Random walk models of binary choice : the effect of deadlines in the presence of assymetric payoffs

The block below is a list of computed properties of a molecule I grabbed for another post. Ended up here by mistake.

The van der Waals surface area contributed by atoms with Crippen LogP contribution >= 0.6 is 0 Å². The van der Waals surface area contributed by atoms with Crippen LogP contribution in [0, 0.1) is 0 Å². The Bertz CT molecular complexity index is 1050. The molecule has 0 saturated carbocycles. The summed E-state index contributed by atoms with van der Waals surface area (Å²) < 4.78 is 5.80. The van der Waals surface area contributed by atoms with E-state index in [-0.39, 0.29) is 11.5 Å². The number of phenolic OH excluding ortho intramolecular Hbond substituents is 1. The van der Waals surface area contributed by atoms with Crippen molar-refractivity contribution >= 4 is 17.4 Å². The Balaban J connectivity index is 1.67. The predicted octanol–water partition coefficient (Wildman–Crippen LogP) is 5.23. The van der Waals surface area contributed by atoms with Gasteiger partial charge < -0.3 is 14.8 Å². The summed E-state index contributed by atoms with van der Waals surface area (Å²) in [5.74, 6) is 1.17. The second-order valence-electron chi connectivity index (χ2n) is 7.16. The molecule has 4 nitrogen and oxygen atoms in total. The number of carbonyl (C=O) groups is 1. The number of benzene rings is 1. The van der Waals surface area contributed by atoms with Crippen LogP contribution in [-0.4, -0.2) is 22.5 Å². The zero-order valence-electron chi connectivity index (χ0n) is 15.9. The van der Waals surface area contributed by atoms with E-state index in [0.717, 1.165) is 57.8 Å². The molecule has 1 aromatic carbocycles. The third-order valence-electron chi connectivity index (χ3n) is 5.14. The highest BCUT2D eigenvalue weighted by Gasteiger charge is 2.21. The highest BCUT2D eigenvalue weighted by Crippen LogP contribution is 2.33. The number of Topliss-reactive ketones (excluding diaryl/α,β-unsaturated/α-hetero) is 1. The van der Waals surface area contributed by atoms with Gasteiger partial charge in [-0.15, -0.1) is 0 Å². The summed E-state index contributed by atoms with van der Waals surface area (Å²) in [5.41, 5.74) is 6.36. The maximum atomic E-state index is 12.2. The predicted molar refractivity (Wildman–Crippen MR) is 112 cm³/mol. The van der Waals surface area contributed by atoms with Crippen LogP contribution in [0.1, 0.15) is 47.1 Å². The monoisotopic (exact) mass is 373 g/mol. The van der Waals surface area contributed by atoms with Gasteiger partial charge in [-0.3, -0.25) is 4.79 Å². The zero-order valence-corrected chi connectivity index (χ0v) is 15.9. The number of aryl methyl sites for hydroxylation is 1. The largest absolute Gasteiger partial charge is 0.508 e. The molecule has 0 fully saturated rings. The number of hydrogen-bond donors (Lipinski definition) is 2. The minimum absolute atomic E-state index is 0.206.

Random walk models of binary choice were evaluated using line length discrimination tasks of varying difficulty. Subjects' gained monetary payoffs when their responses were correct and lost when their responses were incorrect, or exceeded a prescribed deadline. The payoff structure heavily favoured one response. Mean latency for each stimulus was a linear function of information acquired for that stimulus, with the same residual motor time for favoured and unfavoured stimuli; supporting a random walk model in discrete time. For all levels of difficulty, responses given in error were never slower than the same responses given correctly. The difference between correct and error mean response times were independent of distance to the random walk boundaries; supporting a modified form of the sequential probability ratio test model and contradicting the predictions of relative judgment theory. Rate of gain of stimulus information per unit time was substantially larger for the unfavoured stimulus in the hard conditions and one easy condition, also contradicting the prediction of relative judgment theory. Subjects' placement of response criteria was neither optimal nor completely predicted by a linear learning model, suggesting a mixed decision strategy.